I've recently been swept up in another of my periodic orgies of interlibrary loan requests, somewhat to Andy's and the SF Public Library's chagrin probably. But this time I have been to some extent getting "back to my roots," trying to read some of the previously unread books by my favorite authors. This one, the seventh novel by an author best known for her first five, has been one of my favorites so far, and I can't believe I waited so long to read it.
I had already, long ago, read those first five novels by Barbara Comyns—Sisters by a River (1947), Our Spoons Came from Woolworths (1950), Who Was Changed and Who Was Dead (1955), The Vet's Daughter (1959), and The Skin Chairs (1962)—which were all reprinted by Virago in the 1980s. Some (though sadly not all) of those remain in print today. I liked them all, particularly Who Was Changed, which is one of my all-time favorites (and which I made my Comyns selection on my Middlebrow Syllabus). Virago also reprinted Mistletoe, judging by the Virago cover I found online, but perhaps in a smaller print run, since, unlike the earlier novels, their edition of this one seems to have become distinctly hard to find.
And indeed Mistletoe might have been a slightly harder sell. Comyns' books in general are hardly "cozy" reading in any traditional sense. Several of those early novels deal with the sometimes joyful, sometimes macabre details of country life as seen from the viewpoints of children. The children's cheerfully deadpan acceptance of both the pleasures and horrors of life lends those novels either a delightfully morbid humor or a very dark sensibility indeed, depending how dark the reader's own sense of humor is. But A Touch of Mistletoe applies the same sort of stark, matter-of-fact narrative voice to the adulthood and early middle age of its heroine and her younger sister, from just after the end of World War I until after World War II. During which time, the two women face, in unequal proportions, the vicissitudes of life, including an alcoholic mother, the struggle for independence, poverty, various more or less degrading jobs, marriage, madness, wealth, childrearing, artistic expression, widowhood, more poverty, abortion, borderline prostitution, and Blitz, among other things.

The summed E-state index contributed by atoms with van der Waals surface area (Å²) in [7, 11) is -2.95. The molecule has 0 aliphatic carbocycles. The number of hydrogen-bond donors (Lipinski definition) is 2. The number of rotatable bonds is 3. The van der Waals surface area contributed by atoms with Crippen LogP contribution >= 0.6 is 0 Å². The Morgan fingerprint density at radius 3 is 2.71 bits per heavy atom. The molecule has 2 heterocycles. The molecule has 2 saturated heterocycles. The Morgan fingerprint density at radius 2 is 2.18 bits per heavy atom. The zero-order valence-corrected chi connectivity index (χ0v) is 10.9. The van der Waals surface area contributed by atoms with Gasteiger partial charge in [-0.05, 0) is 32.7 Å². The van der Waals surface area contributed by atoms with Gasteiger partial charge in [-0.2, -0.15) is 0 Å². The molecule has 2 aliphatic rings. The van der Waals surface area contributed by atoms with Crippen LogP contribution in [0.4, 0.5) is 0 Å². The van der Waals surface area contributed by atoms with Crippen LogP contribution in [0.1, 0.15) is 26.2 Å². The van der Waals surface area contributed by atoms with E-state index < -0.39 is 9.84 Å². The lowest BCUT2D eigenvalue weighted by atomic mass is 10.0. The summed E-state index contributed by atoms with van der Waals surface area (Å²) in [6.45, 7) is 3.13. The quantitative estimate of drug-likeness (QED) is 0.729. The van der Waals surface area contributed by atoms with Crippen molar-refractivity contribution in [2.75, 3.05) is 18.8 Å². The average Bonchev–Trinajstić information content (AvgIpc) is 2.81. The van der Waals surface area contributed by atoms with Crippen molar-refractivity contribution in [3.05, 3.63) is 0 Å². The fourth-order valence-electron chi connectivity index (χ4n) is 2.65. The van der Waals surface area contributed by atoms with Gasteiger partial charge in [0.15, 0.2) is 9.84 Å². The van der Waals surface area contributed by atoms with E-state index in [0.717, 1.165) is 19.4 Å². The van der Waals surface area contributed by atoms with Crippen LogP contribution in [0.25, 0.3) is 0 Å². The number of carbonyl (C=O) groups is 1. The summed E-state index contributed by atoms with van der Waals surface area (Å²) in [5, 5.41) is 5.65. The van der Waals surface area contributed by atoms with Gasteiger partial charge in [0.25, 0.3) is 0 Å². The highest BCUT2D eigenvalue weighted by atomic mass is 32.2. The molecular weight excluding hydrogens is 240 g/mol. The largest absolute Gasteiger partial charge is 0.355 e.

Not the stuff of cozy novels, for sure. In some ways, it's a bleaker (and apparently more autobiographical) scene than in Comyns' earlier works. And yet, as with the earlier works, Comyns' wonderful voice, calmly—even monotonously at times—intoning both the good and the bad, becomes hypnotic, hilarious, and devastating by turn (or, frequently, all at the same time). And if you're in the right frame of mind, all the tragedy and darkness is somehow as cheerful and life-affirming as a more traditionally cozy tale.
But then, bear in mind that I find Samuel Beckett cheerful and life-affirming as well (and come to think of it, Comyns' books may well deserve to sit on a shelf next to Beckett's)…
At first, the style of Mistletoe seemed a bit dense, but 20-30 pages in it all somehow clicked into place and I was hooked, hopelessly addicted to Comyns' incomparably wonky universe. Mind you, it's still a bit densely packed, but I urge you to persevere, because the density is part of Comyns' brilliance—how she transitions from one subject to another, even more disturbing one, in one seamless paragraph.
Take this longish passage starting on page 2, for example, about how Victoria, Blanche, their stodgy older brother Edward, and their widowed mother came to live with Grandfather: